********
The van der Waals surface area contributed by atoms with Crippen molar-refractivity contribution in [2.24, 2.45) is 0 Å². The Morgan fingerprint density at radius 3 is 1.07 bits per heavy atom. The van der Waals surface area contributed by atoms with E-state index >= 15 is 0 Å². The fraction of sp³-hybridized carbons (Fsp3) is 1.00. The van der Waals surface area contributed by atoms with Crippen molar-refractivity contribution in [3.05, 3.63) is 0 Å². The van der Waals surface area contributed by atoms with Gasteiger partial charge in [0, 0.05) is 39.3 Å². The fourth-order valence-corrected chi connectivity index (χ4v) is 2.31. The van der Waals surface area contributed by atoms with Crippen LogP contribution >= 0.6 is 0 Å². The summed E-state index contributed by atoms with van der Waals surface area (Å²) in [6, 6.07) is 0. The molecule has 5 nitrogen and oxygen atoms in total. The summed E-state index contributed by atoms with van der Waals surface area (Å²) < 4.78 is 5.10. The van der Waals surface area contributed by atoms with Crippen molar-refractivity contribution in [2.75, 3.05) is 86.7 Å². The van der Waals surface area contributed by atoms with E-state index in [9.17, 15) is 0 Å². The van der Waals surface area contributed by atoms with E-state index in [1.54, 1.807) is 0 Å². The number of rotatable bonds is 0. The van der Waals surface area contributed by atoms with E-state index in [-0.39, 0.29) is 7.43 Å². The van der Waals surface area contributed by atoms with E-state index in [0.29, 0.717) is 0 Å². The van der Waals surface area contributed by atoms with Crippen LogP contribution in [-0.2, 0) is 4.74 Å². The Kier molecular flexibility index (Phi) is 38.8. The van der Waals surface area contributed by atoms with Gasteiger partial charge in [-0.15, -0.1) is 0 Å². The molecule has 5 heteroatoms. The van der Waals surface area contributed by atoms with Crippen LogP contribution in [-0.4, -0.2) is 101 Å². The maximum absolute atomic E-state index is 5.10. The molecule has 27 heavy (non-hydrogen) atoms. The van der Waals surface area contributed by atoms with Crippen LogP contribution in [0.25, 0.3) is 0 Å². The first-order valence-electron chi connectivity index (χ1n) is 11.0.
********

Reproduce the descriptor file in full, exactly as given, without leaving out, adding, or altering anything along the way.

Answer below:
The van der Waals surface area contributed by atoms with Crippen molar-refractivity contribution in [2.24, 2.45) is 0 Å². The Morgan fingerprint density at radius 3 is 1.07 bits per heavy atom. The van der Waals surface area contributed by atoms with E-state index >= 15 is 0 Å². The fraction of sp³-hybridized carbons (Fsp3) is 1.00. The van der Waals surface area contributed by atoms with Crippen molar-refractivity contribution in [3.05, 3.63) is 0 Å². The van der Waals surface area contributed by atoms with Gasteiger partial charge in [0, 0.05) is 39.3 Å². The fourth-order valence-corrected chi connectivity index (χ4v) is 2.31. The van der Waals surface area contributed by atoms with Crippen LogP contribution >= 0.6 is 0 Å². The summed E-state index contributed by atoms with van der Waals surface area (Å²) in [6, 6.07) is 0. The molecule has 5 nitrogen and oxygen atoms in total. The summed E-state index contributed by atoms with van der Waals surface area (Å²) < 4.78 is 5.10. The van der Waals surface area contributed by atoms with Crippen molar-refractivity contribution in [2.75, 3.05) is 86.7 Å². The van der Waals surface area contributed by atoms with E-state index in [9.17, 15) is 0 Å². The van der Waals surface area contributed by atoms with E-state index in [1.54, 1.807) is 0 Å². The number of rotatable bonds is 0. The van der Waals surface area contributed by atoms with E-state index in [-0.39, 0.29) is 7.43 Å². The van der Waals surface area contributed by atoms with E-state index in [0.29, 0.717) is 0 Å². The van der Waals surface area contributed by atoms with Crippen LogP contribution in [-0.2, 0) is 4.74 Å². The Kier molecular flexibility index (Phi) is 38.8. The van der Waals surface area contributed by atoms with Gasteiger partial charge in [-0.15, -0.1) is 0 Å². The molecule has 5 heteroatoms. The van der Waals surface area contributed by atoms with Crippen LogP contribution in [-0.4, -0.2) is 101 Å². The maximum absolute atomic E-state index is 5.10. The molecule has 27 heavy (non-hydrogen) atoms. The van der Waals surface area contributed by atoms with Crippen LogP contribution in [0.25, 0.3) is 0 Å². The first-order valence-electron chi connectivity index (χ1n) is 11.0.